Postby r6_philly » Sat May 01, 2010 6:19 pm

Haribo wrote:Yeah, I obviously wasn't even close to using two legs, but even with one leg I can't put my whole foot down and had to just use my tip-toe to try and keep upright... and this was on a 250cc (Honda Tornado) with the suspension bottomed out. It sounds like some of it is just finding the right bike and getting more comfortable with it. :) (And, obviously, taking an actual motorcycle safety course instead of a 1-hour lesson in a Peruvian field, hehe.)


Off road bikes are build to have high ground clearance so you are not expected to touch the ground easily. Most pro motorcrossers need a box to get on the bike. Road bikes are actually shorter because there is no need for ground clearance. Also remember you are probably light as well. Most road bikes are build for 2 person, so the rear spring rate is designed for 2 persons. If you put the right spring on the shock you can get it to sag another 2 inches or more which will make it much easier to ride - both in terms of ride height and comfort.

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drdolittle
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Re: Motorcycle in LS ?

Postby drdolittle » Sat May 01, 2010 6:25 pm

Haribo wrote:Hmm, I've been tossing around the idea of getting my motorcycle license - do you know anything about fitting a motorcycle to an extremely short person? I'm only 5'0" and rented a motorcycle in Peru for a few days and had a lot of problems with control when I came to a stop and had to put one foot on the ground (at one point crashing headfirst into a wall at 20km/hr, and also dropping the bike several times.) Obviously some of that was because I've never ridden before, but I think bike fit was a problem as well. They had already basically cut out all of the suspension on the bike I was using, and couldn't get it any lower... am I just screwed? Are there any bikes that are better for smaller people?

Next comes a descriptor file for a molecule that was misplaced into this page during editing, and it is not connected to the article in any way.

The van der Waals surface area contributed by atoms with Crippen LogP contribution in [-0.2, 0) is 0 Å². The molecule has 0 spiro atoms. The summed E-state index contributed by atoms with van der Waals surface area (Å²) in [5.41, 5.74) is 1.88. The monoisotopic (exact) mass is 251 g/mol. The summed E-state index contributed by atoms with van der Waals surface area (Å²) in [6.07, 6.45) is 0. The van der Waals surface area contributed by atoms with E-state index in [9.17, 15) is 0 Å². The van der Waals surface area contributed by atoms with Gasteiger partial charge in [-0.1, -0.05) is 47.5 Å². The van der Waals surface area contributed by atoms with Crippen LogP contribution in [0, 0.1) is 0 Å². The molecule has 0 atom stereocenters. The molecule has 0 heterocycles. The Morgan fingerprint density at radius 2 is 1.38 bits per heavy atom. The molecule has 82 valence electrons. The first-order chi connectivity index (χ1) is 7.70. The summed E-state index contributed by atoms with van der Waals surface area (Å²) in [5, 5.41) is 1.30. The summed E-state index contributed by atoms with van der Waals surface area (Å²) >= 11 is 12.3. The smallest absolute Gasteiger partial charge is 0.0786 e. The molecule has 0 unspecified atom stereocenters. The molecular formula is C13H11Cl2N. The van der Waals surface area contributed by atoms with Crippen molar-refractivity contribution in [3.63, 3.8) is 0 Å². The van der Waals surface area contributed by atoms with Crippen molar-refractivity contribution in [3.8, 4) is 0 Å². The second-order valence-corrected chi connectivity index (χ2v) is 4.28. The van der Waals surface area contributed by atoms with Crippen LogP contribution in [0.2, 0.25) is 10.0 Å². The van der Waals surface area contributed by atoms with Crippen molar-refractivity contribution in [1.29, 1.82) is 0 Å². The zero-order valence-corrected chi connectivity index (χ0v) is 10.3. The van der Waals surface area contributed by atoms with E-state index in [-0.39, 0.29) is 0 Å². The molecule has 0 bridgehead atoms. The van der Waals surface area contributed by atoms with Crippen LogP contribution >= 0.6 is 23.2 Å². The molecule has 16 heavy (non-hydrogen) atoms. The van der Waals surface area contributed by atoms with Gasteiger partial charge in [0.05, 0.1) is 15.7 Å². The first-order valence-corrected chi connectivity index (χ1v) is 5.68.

Get a scooter. If you're still attending Stanford, I can tell you from personal experience that a scooter would work very well around campus. Most students are happy just riding bikes around. You definitely won't need a car to cruise around campus & down El Camino, etc., and you could always take Caltrain to SF if you won't have a car altogether.

Brinson
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Re: Motorcycle in LS ?

Postby Brinson » Sun May 09, 2010 12:19 am

Don't know where I'll be going but am also considering a motorcycle. Specifically, thinking of getting a Honda Rebel 250. MSRP of $3400 looks pretty nice.